Inside a Cross-Cultural, Bipolar Life
Imagine if no one knows what your illness is, or if it is mistreated by the medical community. How much worse is it, when treatment is possible, but it is prevented or delayed by ignorance.
Melody Moezzi's memoir Haldol and Hyacinths: A Bipolar Life is the harrowing tale of a manic-depressive Iranian-American Muslim woman who was encouraged to keep her illness a secret by her family as well as the medical establishment.
"Imagine if no one knows what your illness is, or if it is mistreated by the medical community. How much worse is it, when treatment is possible, but it is prevented or delayed by ignorance."
So writes Jeff Schechtman on his Specific Gravity blog, which features this interview with Moezzi. As you will find out, what is inspirational about Moezzi's story is that she not only refused to keep her illness a secret, she became a vocal public health advocate.
Listen to the podcast here:
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It's a development that could one day lead to much better treatments for osteoporosis, joint damage, and bone fractures.
- Scientists have isolated skeletal stem cells in adult and fetal bones for the first time.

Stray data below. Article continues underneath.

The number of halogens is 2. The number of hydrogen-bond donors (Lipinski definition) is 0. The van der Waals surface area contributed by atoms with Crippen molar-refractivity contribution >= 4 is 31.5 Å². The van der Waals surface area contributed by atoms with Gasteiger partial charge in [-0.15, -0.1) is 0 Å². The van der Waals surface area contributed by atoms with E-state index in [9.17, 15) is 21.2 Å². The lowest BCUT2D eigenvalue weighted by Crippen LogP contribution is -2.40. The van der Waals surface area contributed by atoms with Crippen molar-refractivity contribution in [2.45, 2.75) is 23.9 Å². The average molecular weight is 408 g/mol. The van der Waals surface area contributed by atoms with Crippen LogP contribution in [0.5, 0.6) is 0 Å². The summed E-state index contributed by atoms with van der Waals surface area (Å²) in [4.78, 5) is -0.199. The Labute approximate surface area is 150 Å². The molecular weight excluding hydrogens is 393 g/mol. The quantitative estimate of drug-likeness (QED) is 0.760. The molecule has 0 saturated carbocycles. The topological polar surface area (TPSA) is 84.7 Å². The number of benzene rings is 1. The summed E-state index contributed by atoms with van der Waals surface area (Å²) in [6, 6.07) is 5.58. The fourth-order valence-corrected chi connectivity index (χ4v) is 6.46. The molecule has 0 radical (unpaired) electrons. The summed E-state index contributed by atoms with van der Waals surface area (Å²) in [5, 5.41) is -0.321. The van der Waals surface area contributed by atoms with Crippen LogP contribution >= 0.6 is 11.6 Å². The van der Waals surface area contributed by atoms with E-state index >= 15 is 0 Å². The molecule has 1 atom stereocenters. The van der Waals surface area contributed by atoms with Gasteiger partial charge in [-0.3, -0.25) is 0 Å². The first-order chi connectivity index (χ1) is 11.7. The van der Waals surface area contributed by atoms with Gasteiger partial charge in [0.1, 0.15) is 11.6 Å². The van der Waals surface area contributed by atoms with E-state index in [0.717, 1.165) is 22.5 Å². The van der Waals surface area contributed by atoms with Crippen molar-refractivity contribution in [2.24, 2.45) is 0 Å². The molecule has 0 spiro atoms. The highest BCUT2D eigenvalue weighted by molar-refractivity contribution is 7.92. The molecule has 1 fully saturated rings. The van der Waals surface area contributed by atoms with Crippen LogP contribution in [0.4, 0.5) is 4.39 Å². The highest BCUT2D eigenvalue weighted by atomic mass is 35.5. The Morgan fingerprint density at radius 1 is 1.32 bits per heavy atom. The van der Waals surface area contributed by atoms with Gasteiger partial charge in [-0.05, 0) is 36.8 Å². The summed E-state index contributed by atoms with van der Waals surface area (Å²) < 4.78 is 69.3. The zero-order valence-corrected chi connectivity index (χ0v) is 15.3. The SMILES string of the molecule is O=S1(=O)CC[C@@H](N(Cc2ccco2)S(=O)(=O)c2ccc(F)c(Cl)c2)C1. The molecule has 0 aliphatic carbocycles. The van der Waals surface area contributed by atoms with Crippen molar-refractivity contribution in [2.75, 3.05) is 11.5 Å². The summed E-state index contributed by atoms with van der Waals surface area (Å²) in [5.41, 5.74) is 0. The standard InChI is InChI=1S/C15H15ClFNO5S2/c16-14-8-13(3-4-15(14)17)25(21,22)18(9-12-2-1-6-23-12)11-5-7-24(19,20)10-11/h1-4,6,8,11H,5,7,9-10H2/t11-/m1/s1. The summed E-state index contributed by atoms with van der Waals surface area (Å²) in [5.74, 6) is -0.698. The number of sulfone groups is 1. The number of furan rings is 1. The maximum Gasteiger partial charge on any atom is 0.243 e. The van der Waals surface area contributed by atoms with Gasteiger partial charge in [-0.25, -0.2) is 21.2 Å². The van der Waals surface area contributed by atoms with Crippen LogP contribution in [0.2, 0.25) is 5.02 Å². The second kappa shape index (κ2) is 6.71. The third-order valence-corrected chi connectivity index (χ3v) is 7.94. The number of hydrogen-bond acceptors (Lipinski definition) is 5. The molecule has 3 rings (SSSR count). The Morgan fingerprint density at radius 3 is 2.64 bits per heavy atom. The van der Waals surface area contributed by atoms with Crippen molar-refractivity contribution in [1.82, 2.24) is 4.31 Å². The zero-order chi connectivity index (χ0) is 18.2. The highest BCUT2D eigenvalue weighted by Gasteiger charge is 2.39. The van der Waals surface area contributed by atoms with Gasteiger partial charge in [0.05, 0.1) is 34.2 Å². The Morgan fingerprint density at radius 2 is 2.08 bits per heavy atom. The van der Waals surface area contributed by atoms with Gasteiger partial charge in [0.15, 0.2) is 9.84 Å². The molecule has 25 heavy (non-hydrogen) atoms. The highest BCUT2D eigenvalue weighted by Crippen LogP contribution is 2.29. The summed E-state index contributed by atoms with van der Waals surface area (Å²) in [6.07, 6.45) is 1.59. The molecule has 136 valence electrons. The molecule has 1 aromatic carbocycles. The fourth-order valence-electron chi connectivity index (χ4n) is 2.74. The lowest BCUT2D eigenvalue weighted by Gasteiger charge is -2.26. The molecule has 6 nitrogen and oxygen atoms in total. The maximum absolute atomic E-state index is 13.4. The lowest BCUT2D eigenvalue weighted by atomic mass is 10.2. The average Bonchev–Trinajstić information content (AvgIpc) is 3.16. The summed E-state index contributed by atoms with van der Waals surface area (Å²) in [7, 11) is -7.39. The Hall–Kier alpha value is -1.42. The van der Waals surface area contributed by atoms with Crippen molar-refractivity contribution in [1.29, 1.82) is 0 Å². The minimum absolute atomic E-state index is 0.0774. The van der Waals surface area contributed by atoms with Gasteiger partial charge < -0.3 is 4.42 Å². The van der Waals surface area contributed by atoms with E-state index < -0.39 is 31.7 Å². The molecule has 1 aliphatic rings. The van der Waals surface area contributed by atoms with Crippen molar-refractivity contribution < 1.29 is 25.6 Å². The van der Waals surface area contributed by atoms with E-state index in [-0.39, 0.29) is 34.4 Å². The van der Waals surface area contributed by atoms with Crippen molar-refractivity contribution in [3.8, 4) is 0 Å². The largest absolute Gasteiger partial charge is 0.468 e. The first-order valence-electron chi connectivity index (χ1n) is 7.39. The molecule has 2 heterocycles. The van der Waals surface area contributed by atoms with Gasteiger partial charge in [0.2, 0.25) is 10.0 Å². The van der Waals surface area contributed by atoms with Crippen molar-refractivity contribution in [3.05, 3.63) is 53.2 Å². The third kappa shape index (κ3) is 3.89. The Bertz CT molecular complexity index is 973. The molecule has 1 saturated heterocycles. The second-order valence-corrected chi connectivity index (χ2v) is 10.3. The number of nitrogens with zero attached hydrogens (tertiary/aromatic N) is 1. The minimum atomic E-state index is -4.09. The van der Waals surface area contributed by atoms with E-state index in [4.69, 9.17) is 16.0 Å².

- These cells could one day help treat damaged bone and cartilage.
- The team was able to grow skeletal stem cells from cells found within liposuctioned fat.
Gut bacteria play an important role in how you feel and think and how well your body fights off disease. New research shows that exercise can give your gut bacteria a boost.
- Two studies from the University of Illinois show that gut bacteria can be changed by exercise alone.
- Our understanding of how gut bacteria impacts our overall health is an emerging field, and this research sheds light on the many different ways exercise affects your body.
- Exercising to improve your gut bacteria will prevent diseases and encourage brain health.
A groundbreaking new study shows that octopuses seemed to exhibit uncharacteristically social behavior when given MDMA, the psychedelic drug commonly known as ecstasy.
- Octopuses, like humans, have genes that seem to code for serotonin transporters.
- Scientists gave MDMA to octopuses to see whether those genes translated into a binding site for serotonin, which regulates emotions and behavior in humans
- Octopuses, which are typically asocial creatures, seem to get friendlier while on MDMA, suggesting humans have more in common with the strange invertebrates than previously thought
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